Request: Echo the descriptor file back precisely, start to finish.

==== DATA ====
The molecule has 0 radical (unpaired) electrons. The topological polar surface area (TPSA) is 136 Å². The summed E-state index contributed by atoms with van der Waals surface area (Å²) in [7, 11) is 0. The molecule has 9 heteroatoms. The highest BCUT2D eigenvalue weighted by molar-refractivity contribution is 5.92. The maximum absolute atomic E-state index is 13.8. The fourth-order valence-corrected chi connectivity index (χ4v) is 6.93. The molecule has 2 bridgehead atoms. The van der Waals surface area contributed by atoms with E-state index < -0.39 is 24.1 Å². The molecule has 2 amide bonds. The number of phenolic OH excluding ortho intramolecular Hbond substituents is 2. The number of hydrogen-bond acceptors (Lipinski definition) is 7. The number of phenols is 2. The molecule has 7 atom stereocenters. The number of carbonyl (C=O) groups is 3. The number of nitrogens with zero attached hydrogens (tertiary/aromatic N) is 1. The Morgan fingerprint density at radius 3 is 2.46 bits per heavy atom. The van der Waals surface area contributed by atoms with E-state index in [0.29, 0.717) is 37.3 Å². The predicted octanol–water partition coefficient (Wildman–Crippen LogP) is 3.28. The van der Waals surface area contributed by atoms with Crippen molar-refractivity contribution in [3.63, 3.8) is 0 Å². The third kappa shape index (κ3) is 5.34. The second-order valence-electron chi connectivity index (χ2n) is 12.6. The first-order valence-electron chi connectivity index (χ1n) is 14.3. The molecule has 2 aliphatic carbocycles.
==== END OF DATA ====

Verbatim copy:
The molecule has 0 radical (unpaired) electrons. The topological polar surface area (TPSA) is 136 Å². The summed E-state index contributed by atoms with van der Waals surface area (Å²) in [7, 11) is 0. The molecule has 9 heteroatoms. The highest BCUT2D eigenvalue weighted by molar-refractivity contribution is 5.92. The maximum absolute atomic E-state index is 13.8. The fourth-order valence-corrected chi connectivity index (χ4v) is 6.93. The molecule has 2 bridgehead atoms. The van der Waals surface area contributed by atoms with E-state index < -0.39 is 24.1 Å². The molecule has 2 amide bonds. The number of phenolic OH excluding ortho intramolecular Hbond substituents is 2. The number of hydrogen-bond acceptors (Lipinski definition) is 7. The number of phenols is 2. The molecule has 7 atom stereocenters. The number of carbonyl (C=O) groups is 3. The number of nitrogens with zero attached hydrogens (tertiary/aromatic N) is 1. The Morgan fingerprint density at radius 3 is 2.46 bits per heavy atom. The van der Waals surface area contributed by atoms with E-state index in [0.29, 0.717) is 37.3 Å². The predicted octanol–water partition coefficient (Wildman–Crippen LogP) is 3.28. The van der Waals surface area contributed by atoms with Crippen molar-refractivity contribution in [3.63, 3.8) is 0 Å². The third kappa shape index (κ3) is 5.34. The second-order valence-electron chi connectivity index (χ2n) is 12.6. The first-order valence-electron chi connectivity index (χ1n) is 14.3. The molecule has 2 aliphatic carbocycles.